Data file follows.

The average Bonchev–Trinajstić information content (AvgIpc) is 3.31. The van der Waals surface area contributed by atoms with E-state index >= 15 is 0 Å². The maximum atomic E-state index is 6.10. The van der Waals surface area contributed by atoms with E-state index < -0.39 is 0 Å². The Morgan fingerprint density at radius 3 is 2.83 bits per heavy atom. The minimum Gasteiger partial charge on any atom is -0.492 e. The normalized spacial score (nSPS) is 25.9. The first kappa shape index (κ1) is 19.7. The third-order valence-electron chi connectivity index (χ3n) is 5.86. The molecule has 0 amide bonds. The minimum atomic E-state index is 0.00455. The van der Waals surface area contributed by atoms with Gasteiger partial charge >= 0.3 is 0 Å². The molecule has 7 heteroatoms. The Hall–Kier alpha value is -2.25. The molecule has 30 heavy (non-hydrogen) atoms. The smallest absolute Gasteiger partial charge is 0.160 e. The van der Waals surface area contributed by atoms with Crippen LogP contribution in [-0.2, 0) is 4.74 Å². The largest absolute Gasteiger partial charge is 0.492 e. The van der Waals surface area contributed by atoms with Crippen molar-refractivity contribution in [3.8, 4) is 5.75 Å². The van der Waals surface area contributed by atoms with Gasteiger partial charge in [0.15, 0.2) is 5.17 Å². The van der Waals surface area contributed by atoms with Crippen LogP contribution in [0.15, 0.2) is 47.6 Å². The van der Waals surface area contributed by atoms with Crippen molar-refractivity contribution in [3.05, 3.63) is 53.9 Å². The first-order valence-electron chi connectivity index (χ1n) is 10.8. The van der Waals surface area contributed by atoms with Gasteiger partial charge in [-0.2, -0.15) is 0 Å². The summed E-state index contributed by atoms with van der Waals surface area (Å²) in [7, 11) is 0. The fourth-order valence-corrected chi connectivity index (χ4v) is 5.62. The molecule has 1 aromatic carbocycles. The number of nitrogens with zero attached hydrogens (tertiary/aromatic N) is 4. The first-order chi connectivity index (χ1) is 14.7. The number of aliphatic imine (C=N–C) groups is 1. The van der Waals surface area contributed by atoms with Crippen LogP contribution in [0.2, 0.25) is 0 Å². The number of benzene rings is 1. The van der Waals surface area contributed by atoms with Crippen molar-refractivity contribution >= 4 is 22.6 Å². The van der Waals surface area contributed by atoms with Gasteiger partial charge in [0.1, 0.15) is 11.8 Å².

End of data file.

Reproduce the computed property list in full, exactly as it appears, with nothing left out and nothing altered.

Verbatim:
The average Bonchev–Trinajstić information content (AvgIpc) is 3.31. The van der Waals surface area contributed by atoms with E-state index >= 15 is 0 Å². The maximum atomic E-state index is 6.10. The van der Waals surface area contributed by atoms with E-state index < -0.39 is 0 Å². The Morgan fingerprint density at radius 3 is 2.83 bits per heavy atom. The minimum Gasteiger partial charge on any atom is -0.492 e. The normalized spacial score (nSPS) is 25.9. The first kappa shape index (κ1) is 19.7. The third-order valence-electron chi connectivity index (χ3n) is 5.86. The molecule has 0 amide bonds. The minimum atomic E-state index is 0.00455. The van der Waals surface area contributed by atoms with Gasteiger partial charge >= 0.3 is 0 Å². The molecule has 7 heteroatoms. The Hall–Kier alpha value is -2.25. The molecule has 30 heavy (non-hydrogen) atoms. The smallest absolute Gasteiger partial charge is 0.160 e. The van der Waals surface area contributed by atoms with Crippen LogP contribution in [-0.2, 0) is 4.74 Å². The largest absolute Gasteiger partial charge is 0.492 e. The van der Waals surface area contributed by atoms with Crippen molar-refractivity contribution in [3.8, 4) is 5.75 Å². The van der Waals surface area contributed by atoms with Gasteiger partial charge in [0.15, 0.2) is 5.17 Å². The van der Waals surface area contributed by atoms with Crippen LogP contribution in [0.15, 0.2) is 47.6 Å². The van der Waals surface area contributed by atoms with Crippen molar-refractivity contribution in [3.05, 3.63) is 53.9 Å². The first-order valence-electron chi connectivity index (χ1n) is 10.8. The van der Waals surface area contributed by atoms with Gasteiger partial charge in [-0.2, -0.15) is 0 Å². The summed E-state index contributed by atoms with van der Waals surface area (Å²) in [7, 11) is 0. The fourth-order valence-corrected chi connectivity index (χ4v) is 5.62. The molecule has 1 aromatic carbocycles. The number of nitrogens with zero attached hydrogens (tertiary/aromatic N) is 4. The first-order chi connectivity index (χ1) is 14.7. The number of aliphatic imine (C=N–C) groups is 1. The van der Waals surface area contributed by atoms with Crippen LogP contribution in [0.2, 0.25) is 0 Å². The number of benzene rings is 1. The van der Waals surface area contributed by atoms with Crippen molar-refractivity contribution >= 4 is 22.6 Å². The van der Waals surface area contributed by atoms with Gasteiger partial charge in [0.1, 0.15) is 11.8 Å².